The 1H and 13C NMR spectra of the reaction mixtures of diacetyliminoxyl radical 21 with pyrazolones 1a, c, h, and i are given in the ESI. Signals were assigned to the coupling products (4, 12, 15 and 16) and oxime 2b by comparing the spectra of reaction mixtures with the spectra of individual compounds. No significant impurity signals were observed.

Experimental details for Scheme 9

General procedure for the synthesis of hydroxylamines 24. The product of C–O coupling 3 (180–210 mg, 0.6 mmol), NH2OH·HCl (83.4 mg, 1.2 mmol), MeCN (3 mL) and H2O (0.5 mL) were placed in a 10 mL round-bottom flask. Then NaHCO3 (101 mg, 1.2 mmol) was added with vigorous stirring at room temperature; stirring was continued for 1 h. The mixture was rotary evaporated to dryness, and the residue was extracted with CH2Cl2 (3 × 7 mL). Combined extracts were washed with NaHCO3 (2 × 3 mL), dried over MgSO4, and rotary evaporated. Et2O (1–2 mL) was added to the residue to cause crystallization, and then was rotary evaporated. Hydroxylamines 24a, c, d, and f were obtained as white powders.
4-(Aminooxy)-4-benzyl-5-methyl-2,4-dihydro-3H-pyrazol-3-one 24a. White powder, mp = 55–57 °C. 1H NMR (300.13 MHz, CDCl3) δ: 8.60 (bs, 1H), 7.36–7.19 (m, 3H), 7.19–7.04 (m, 2H), 5.63 (bs, 2H), 3.05 (d, J = 13.3 Hz, 1H), 2.96 (d, J = 13.3 Hz, 1H), 2.02 (s, 3H). 13C NMR (75.47 MHz, CDCl3) δ: 175.6, 160.4, 132.3, 130.0, 128.5, 127.6, 88.0, 38.6, 14.2. IR (KBr) ν(cm−1): 3313, 3247, 3174, 3107, 1717, 1455, 1435, 1147, 1072, 757, 737, 701, 640, 577, 562. HR-MS (ESI): m/z = 220.1082, calcd for C11H13N3O2 + H+: 220.1081.
4-(Aminooxy)-4-isopropyl-5-methyl-2,4-dihydro-3H-pyrazol-3-one 24c. White powder, mp = 100–102 °C. 1H NMR (300.13 MHz, CDCl3) δ: 10.74 (s, 1H), 6.23 (s, 2H), 1.96–1.80 (m, 1H), 1.93 (s, 3H), 0.89 (d, J = 6.6 Hz, 3H), 0.78 (d, J = 7.1 Hz, 3H). 13C NMR (75.47 MHz, CDCl3) δ: 175.5, 159.4, 88.7, 30.4, 16.1, 14.6, 13.9. HR-MS (ESI): m/z = 172.1074, calcd for C7H13N3O2 + H+: 172.1081. IR (KBr) ν(cm−1): 3296, 3226, 3150, 1730, 1591, 1293, 1282, 1161, 1083, 1069, 732, 667, 559.
4-(Aminooxy)-4-butyl-5-methyl-2,4-dihydro-3H-pyrazol-3-one 24d. White powder, mp = 89–90 °C. 1H NMR (300.13 MHz, CDCl3) δ: 8.68 (bs, 1H), 5.49 (bs, 2H), 2.03 (s, 3H), 1.84–1.66 (m, 1H), 1.65–1.48 (m, 1H), 1.41–1.00 (m, 4H), 0.86 (t, J = 7.1 Hz, 3H). 13C NMR (75.47 MHz, CDCl3) δ: 176.1, 161.3, 87.6, 31.7, 24.1, 22.8, 13.8, 13.5. IR (KBr) ν(cm−1): 3299, 3233, 2961, 2926, 1731, 1595, 1248, 1166, 1080, 1072, 1059, 757, 748, 692, 643, 580, 562. HR-MS (ESI): m/z = 186.1239, calcd for C8H15N3O2 + H+: 186.1237.
3a-(Aminooxy)-2,3a,4,5,6,7-hexahydro-3H-indazol-3-one 24f. White powder, mp = 111–112 °C. 1H NMR (300.13 MHz, CDCl3) δ: 9.10 (bs, 1H), 5.53 (bs, 2H), 2.74–2.54 (m, 1H), 2.54–2.33 (m, 1H), 2.26–1.98 (m, 2H), 1.84–1.54 (m, 2H), 1.53–1.30 (m, 2H). 13C NMR (75.47 MHz, CDCl3) δ: 176.5, 164.5, 83.4, 33.9, 28.9, 27.4, 20.3. IR (KBr) ν(cm−1): 3288, 3175, 2943, 2925, 1719, 1677, 1619, 1225, 1171, 1146, 1111, 1024, 1008, 741, 683, 651, 595, 574. HR-MS (ESI): m/z = 192.0745, calcd for C7H11N3O2 + Na+: 192.0743.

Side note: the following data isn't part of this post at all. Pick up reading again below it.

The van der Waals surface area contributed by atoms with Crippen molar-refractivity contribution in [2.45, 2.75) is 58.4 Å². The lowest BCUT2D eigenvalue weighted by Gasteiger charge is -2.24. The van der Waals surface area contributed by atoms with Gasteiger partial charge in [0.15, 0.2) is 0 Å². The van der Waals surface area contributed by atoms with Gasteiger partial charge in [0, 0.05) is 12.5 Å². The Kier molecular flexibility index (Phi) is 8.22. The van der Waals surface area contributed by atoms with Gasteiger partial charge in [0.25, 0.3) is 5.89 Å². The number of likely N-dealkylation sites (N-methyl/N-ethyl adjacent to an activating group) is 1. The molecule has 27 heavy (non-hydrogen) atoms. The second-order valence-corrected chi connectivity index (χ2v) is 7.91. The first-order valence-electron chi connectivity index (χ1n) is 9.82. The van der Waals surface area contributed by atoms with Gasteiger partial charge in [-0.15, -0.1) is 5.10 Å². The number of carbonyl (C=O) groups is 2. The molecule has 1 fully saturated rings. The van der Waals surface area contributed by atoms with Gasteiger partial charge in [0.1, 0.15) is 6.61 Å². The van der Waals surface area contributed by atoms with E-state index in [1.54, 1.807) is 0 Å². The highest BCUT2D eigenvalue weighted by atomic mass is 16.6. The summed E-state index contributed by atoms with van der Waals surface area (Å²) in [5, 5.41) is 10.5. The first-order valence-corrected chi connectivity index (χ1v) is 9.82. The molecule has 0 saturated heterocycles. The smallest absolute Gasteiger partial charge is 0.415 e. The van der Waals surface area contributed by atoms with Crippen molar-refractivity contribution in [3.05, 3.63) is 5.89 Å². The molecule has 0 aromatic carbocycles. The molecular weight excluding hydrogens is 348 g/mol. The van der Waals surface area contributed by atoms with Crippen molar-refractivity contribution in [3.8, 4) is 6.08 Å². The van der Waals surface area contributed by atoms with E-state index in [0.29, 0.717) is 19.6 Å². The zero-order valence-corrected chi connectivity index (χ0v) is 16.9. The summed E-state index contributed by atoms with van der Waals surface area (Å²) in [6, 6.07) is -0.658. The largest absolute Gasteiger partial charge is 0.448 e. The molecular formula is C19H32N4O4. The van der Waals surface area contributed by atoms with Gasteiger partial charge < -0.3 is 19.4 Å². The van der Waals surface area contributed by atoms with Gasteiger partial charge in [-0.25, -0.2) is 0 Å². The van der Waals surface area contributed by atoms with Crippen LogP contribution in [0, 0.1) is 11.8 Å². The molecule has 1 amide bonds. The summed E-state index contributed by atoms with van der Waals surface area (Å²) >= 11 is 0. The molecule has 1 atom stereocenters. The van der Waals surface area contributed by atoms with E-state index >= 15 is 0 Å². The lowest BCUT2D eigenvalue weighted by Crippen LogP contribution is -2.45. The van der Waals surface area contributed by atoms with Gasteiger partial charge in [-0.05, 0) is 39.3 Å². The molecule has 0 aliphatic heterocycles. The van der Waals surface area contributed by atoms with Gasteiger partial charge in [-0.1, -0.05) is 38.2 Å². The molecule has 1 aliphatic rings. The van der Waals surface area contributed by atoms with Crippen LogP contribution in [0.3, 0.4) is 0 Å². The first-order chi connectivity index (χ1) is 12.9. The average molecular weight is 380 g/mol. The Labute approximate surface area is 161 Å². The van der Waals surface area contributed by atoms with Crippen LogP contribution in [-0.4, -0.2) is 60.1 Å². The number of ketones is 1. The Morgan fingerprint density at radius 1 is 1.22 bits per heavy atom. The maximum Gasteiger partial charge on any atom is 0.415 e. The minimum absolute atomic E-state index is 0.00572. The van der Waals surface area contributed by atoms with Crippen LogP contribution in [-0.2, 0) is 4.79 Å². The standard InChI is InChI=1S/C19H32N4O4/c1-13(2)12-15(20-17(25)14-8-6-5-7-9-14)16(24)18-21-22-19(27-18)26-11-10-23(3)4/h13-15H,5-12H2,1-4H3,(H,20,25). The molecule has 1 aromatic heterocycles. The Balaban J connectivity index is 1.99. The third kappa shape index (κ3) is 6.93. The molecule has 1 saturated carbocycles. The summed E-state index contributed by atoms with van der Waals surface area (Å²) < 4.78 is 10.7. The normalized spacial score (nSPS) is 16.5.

(E)-Benzaldehyde-O-(4-benzyl-3-methyl-5-oxo-4,5-dihydro-1H-pyrazol-4-yl)oxime 25. N2H4·H2O (32.2 mg, 0.644 mmol) and MeCN (3 mL) were placed in a 10 mL round-bottom flask, then 2-((4-benzyl-3-methyl-5-oxo-4,5-dihydro-1H-pyrazol-4-yl)oxy)isoindoline-1,3-dione 3a (150 mg, 0.429 mmol) was added with intensive stirring, that was continued for 40 min at room temperature, and precipitate formation was observed. Benzaldehyde (182 mg, 1.72 mmol) was added, and the precipitate gradually dissolved. Stirring was continued for 2 h at room temperature, and then the mixture was rotary evaporated to dryness. The product was isolated by column chromatography on silica gel using a EtOAc/CH2Cl2 mixture as the eluent with a gradual change in the ratio of solvents from 0 to 1/10. (E)-Benzaldehyde-O-(4-benzyl-3-methyl-5-oxo-4,5-dihydro-1H-pyrazol-4-yl)oxime 25 was obtained as a white powder (93 mg, 0.303 mmol, 70%). Signal assignment in 1H and 13C NMR spectra, as well as defining configuration of the C[double bond, length as m-dash]N bond was performed with the aid of 2D NMR experiments, HMBC and NOESY (see the ESI). Mp = 120–121 °C. 1H NMR (300.13 MHz, CDCl3) δ: 10.88 (bs, 1H, NH), 8.46 (s, 1H, HC[double bond, length as m-dash]N), 7.58–7.50 (m, 2H, ArH), 7.47–7.37 (m, 3H, ArH), 7.33–7.17 (m, 5H, ArH), 3.21 (d, J = 12.9 Hz, 1H, CH2), 3.09 (d, J = 12.9 Hz, 1H, CH2), 1.97 (s, 3H, CH3). 13C NMR (75.47 MHz, CDCl3) δ: 174.2 (CONH), 158.1 (C[double bond, length as m-dash]N–N), 151.8 (C[double bond, length as m-dash]N–O), 132.3, 130.9, 130.7, 129.9, 128.9, 128.2, 127.2 (Ph), 86.0 (C–O–N), 37.2 (CH2), 13.7 (CH3). IR (KBr) ν(cm−1): 3417, 3221, 3065, 1732, 1702, 1455, 1377, 1161, 1076, 1016, 921, 758, 749, 697, 628, 570, 519, 510. Elemental analysis calcd (%) for C18H17N3O2: C, 70.34; H, 5.58; N, 13.67. Found: C, 70.31; H, 5.62; N, 13.59.